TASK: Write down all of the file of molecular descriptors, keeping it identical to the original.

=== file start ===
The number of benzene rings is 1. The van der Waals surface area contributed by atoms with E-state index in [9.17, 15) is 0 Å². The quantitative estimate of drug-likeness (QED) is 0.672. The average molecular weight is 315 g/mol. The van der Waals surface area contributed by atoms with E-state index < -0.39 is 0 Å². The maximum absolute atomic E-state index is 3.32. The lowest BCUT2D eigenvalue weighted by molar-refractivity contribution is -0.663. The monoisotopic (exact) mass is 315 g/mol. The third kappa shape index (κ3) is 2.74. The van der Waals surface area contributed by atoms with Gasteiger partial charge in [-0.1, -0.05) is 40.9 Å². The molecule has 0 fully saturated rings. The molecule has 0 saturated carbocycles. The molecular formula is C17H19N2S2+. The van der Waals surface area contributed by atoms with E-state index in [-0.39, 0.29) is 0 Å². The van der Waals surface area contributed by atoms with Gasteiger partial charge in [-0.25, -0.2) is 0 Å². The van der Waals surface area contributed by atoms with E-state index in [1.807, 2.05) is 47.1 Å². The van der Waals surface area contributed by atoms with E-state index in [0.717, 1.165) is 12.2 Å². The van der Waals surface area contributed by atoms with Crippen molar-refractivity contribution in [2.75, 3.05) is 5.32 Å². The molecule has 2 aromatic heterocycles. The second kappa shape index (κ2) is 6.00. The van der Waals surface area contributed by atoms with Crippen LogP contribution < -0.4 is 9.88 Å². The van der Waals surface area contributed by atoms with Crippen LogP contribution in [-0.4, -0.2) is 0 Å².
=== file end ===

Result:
The number of benzene rings is 1. The van der Waals surface area contributed by atoms with E-state index in [9.17, 15) is 0 Å². The quantitative estimate of drug-likeness (QED) is 0.672. The average molecular weight is 315 g/mol. The van der Waals surface area contributed by atoms with E-state index < -0.39 is 0 Å². The maximum absolute atomic E-state index is 3.32. The lowest BCUT2D eigenvalue weighted by molar-refractivity contribution is -0.663. The monoisotopic (exact) mass is 315 g/mol. The third kappa shape index (κ3) is 2.74. The van der Waals surface area contributed by atoms with Gasteiger partial charge in [-0.1, -0.05) is 40.9 Å². The molecule has 0 fully saturated rings. The molecule has 0 saturated carbocycles. The molecular formula is C17H19N2S2+. The van der Waals surface area contributed by atoms with E-state index in [-0.39, 0.29) is 0 Å². The van der Waals surface area contributed by atoms with Gasteiger partial charge in [-0.25, -0.2) is 0 Å². The van der Waals surface area contributed by atoms with E-state index in [1.807, 2.05) is 47.1 Å². The van der Waals surface area contributed by atoms with E-state index in [0.717, 1.165) is 12.2 Å². The van der Waals surface area contributed by atoms with Crippen molar-refractivity contribution in [2.75, 3.05) is 5.32 Å². The molecule has 2 aromatic heterocycles. The second kappa shape index (κ2) is 6.00. The van der Waals surface area contributed by atoms with Crippen LogP contribution < -0.4 is 9.88 Å². The van der Waals surface area contributed by atoms with Crippen LogP contribution in [-0.4, -0.2) is 0 Å².